OSA's Digital Library

Optics Express

Optics Express

  • Editor: C. Martijn de Sterke
  • Vol. 19, Iss. 6 — Mar. 14, 2011
  • pp: 5283–5289
« Show journal navigation

Tunable bandwidth of band-stop filter by metamaterial cell coupling in optical frequency

Xiong Li, Lanying Yang, Chenggang Hu, Xiangang Luo, and Minghui Hong  »View Author Affiliations


Optics Express, Vol. 19, Issue 6, pp. 5283-5289 (2011)
http://dx.doi.org/10.1364/OE.19.005283


View Full Text Article

Acrobat PDF (1232 KB)





Browse Journals / Lookup Meetings

Browse by Journal and Year


   


Lookup Conference Papers

Close Browse Journals / Lookup Meetings

Article Tools

Share
Citations

Abstract

In this paper we present a simulation study of nanostructures with unit cells of periodic coupled cut-wire pairs for band-stop properties in the optical frequency range. A band-stop filter with a broader stop band for space transmission is realized by making use of plasmon hybridization. The bandwidth of the filter is tunable over a large range from 56.6 to 182.2 THz by magnetic and electric couplings between adjacent unit cells. An equivalent RLC resonant circuit is proposed to analyze the origin of the coupling effects. The bandwidth tunability by the coupling effect provides good guidance for a metamaterial design that works in broadband frequencies.

© 2011 OSA

1. Introduction

2. Structures and Design

For its simplicity of design for modulation of permeability in the optical range with the participation of surface plasmons [6

6. V. M. Shalaev, W. Cai, U. K. Chettiar, H.-K. Yuan, A. K. Sarychev, V. P. Drachev, and A. V. Kildishev, “Negative index of refraction in optical metamaterials,” Opt. Lett. 30(24), 3356–3358 (2005). [CrossRef]

,20

20. J. Zhou, E. N. Economon, T. Koschny, and C. M. Soukoulis, “Unifying approach to left-handed material design,” Opt. Lett. 31(24), 3620–3622 (2006). [CrossRef] [PubMed]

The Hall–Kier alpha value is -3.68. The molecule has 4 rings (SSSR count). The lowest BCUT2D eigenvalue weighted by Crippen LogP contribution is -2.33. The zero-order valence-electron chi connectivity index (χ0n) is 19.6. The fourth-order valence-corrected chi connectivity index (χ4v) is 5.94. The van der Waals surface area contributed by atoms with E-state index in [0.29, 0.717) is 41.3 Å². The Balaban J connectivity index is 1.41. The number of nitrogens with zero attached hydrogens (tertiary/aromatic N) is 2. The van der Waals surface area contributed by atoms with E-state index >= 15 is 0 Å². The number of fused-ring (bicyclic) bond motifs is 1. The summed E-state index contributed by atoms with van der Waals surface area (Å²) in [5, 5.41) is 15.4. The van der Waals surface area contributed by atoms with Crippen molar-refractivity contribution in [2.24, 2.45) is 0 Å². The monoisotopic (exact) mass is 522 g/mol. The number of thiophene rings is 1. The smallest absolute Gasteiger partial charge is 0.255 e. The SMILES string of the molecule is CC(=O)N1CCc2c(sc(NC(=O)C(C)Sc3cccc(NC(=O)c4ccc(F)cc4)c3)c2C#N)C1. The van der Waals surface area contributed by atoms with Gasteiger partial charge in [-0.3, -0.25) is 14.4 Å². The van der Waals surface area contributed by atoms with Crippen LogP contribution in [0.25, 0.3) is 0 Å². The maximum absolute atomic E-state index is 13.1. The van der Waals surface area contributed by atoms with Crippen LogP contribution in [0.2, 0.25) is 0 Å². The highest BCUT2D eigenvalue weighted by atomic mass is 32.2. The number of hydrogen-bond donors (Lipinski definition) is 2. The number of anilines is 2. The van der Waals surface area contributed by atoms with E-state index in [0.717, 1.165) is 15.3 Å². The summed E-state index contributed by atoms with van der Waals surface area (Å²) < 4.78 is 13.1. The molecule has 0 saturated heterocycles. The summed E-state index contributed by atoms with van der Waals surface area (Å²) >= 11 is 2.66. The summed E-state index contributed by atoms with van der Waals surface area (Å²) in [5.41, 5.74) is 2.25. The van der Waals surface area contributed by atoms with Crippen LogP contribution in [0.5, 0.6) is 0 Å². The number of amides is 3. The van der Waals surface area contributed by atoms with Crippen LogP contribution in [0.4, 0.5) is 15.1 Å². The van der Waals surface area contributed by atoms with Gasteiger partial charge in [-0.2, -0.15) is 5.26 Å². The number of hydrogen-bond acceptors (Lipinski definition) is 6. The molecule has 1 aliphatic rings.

,21

21. V. M. Shalaev, “Optical negative-index metamaterials,” Nat. Photonics 1(1), 41–48 (2007). [CrossRef]

], a cut-wire pair structure is used in this paper as the basic nanostructure of an optical band-stop filter, as shown in Fig. 1
Fig. 1 Schematic of the coupled cut-wire pair structure. (a) Top view and (b) side view located at the dashed-dotted line marked in (a).
. The unit cell has the dimensions of Px=300nm and Py=120nm in the x and y directions. The single metal cut-wire has the dimension of a=160nm and b=40nm. We introduce a curvature of 20 nm at the corners of the wire to approach the actual fabrication [22

22. P. Mühlschlegel, H. J. Eisler, O. J. F. Martin, B. Hecht, and D. W. Pohl, “Resonant optical antennas,” Science 308(5728), 1607–1609 (2005). [CrossRef] [PubMed]

,23

23. E. Cubukcu, E. A. Kort, K. B. Crozier, and F. Capasso, “Plasmonic laser antenna,” Appl. Phys. Lett. 89(9), 093120–093123 (2006). [CrossRef]

]. The symmetrical metal wires and the central dielectric layer have thicknesses of tm=20nm and td=150nm, respectively. The structure with the aforementioned dimensions can be fabricated using focus-ion-beam milling or electron-beam lithography [24

24. X. Wei, H. Shi, X. Dong, Y. Lu, and C. Du, “A high refractive index metamaterial at visible frequencies formed by stacked cut-wire plasmonic structures,” Appl. Phys. Lett. 97(1), 011904 (2010). [CrossRef]

]. The simulation is performed by using commercial software (CST Microwave Studio), where a plane wave polarized in the x direction illuminates normally to the structure from the top, as depicted in Fig. 1. Corresponding periodic boundary conditions are considered. A Drude model is used to describe the realistic characteristics of Ag at optical frequencies where the high-frequency bulk permittivity isε=4.2, the corresponding plasma frequency is ωp=1.346×104THz, and the collision frequency is γ=96.17THz [25

25. H. Gao, H. Shi, C. Wang, C. Du, X. Luo, Q. Deng, Y. Lv, X. Lin, and H. Yao, “Surface plasmon polariton propagation and combination in Y-shaped metallic channels,” Opt. Express 13(26), 10795–10800 (2005). [CrossRef] [PubMed]

]. Quartz with refraction index n=1.46is adopted as the central dielectric layer material.

3. Simulation Results and Discussion

The bandwidth of the stop band can be tuned by the transverse coupling (vertical to transmission direction) between the unit cells without a distinct change in the shape of the transmission spectra. Recently, novel properties have been reported by introducing coupling between the unit cells. It is pointed out that both electric and magnetic dipole couplings contribute to the resonant properties of single-layered split-ring metamaterial arrays, and the effects on bandwidth of transverse couplings are also discussed by analyzing the effective extinction cross section in [19